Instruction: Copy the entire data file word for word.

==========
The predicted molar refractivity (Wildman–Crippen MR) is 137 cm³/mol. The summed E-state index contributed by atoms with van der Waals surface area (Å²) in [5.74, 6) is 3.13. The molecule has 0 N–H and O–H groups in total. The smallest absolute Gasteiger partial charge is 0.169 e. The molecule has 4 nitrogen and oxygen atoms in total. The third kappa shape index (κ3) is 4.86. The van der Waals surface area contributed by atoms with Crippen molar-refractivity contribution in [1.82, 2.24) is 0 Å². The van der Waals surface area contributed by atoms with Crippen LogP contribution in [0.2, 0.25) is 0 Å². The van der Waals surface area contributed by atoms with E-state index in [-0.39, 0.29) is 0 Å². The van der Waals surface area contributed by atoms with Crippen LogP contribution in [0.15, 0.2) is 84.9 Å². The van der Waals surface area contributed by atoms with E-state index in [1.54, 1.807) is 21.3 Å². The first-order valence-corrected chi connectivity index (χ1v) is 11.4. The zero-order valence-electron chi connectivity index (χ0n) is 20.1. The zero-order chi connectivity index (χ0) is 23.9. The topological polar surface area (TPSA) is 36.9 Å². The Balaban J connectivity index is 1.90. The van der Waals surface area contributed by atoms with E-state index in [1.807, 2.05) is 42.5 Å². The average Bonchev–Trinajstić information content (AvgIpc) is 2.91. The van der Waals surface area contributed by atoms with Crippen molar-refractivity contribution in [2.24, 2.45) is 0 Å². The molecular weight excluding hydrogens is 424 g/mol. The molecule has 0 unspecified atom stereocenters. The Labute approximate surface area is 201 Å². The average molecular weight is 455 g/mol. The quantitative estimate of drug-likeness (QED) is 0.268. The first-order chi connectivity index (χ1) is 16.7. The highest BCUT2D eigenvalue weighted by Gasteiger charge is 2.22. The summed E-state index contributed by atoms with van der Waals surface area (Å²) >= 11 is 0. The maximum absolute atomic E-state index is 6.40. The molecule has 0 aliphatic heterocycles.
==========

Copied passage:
The predicted molar refractivity (Wildman–Crippen MR) is 137 cm³/mol. The summed E-state index contributed by atoms with van der Waals surface area (Å²) in [5.74, 6) is 3.13. The molecule has 0 N–H and O–H groups in total. The smallest absolute Gasteiger partial charge is 0.169 e. The molecule has 4 nitrogen and oxygen atoms in total. The third kappa shape index (κ3) is 4.86. The van der Waals surface area contributed by atoms with Crippen molar-refractivity contribution in [1.82, 2.24) is 0 Å². The van der Waals surface area contributed by atoms with Crippen LogP contribution in [0.2, 0.25) is 0 Å². The van der Waals surface area contributed by atoms with E-state index in [-0.39, 0.29) is 0 Å². The van der Waals surface area contributed by atoms with Crippen LogP contribution in [0.15, 0.2) is 84.9 Å². The van der Waals surface area contributed by atoms with E-state index in [1.54, 1.807) is 21.3 Å². The first-order valence-corrected chi connectivity index (χ1v) is 11.4. The zero-order valence-electron chi connectivity index (χ0n) is 20.1. The zero-order chi connectivity index (χ0) is 23.9. The topological polar surface area (TPSA) is 36.9 Å². The Balaban J connectivity index is 1.90. The van der Waals surface area contributed by atoms with E-state index in [1.807, 2.05) is 42.5 Å². The average Bonchev–Trinajstić information content (AvgIpc) is 2.91. The van der Waals surface area contributed by atoms with Crippen molar-refractivity contribution in [2.24, 2.45) is 0 Å². The molecular weight excluding hydrogens is 424 g/mol. The molecule has 0 unspecified atom stereocenters. The Labute approximate surface area is 201 Å². The average molecular weight is 455 g/mol. The quantitative estimate of drug-likeness (QED) is 0.268. The first-order chi connectivity index (χ1) is 16.7. The highest BCUT2D eigenvalue weighted by Gasteiger charge is 2.22. The summed E-state index contributed by atoms with van der Waals surface area (Å²) >= 11 is 0. The maximum absolute atomic E-state index is 6.40. The molecule has 0 aliphatic heterocycles.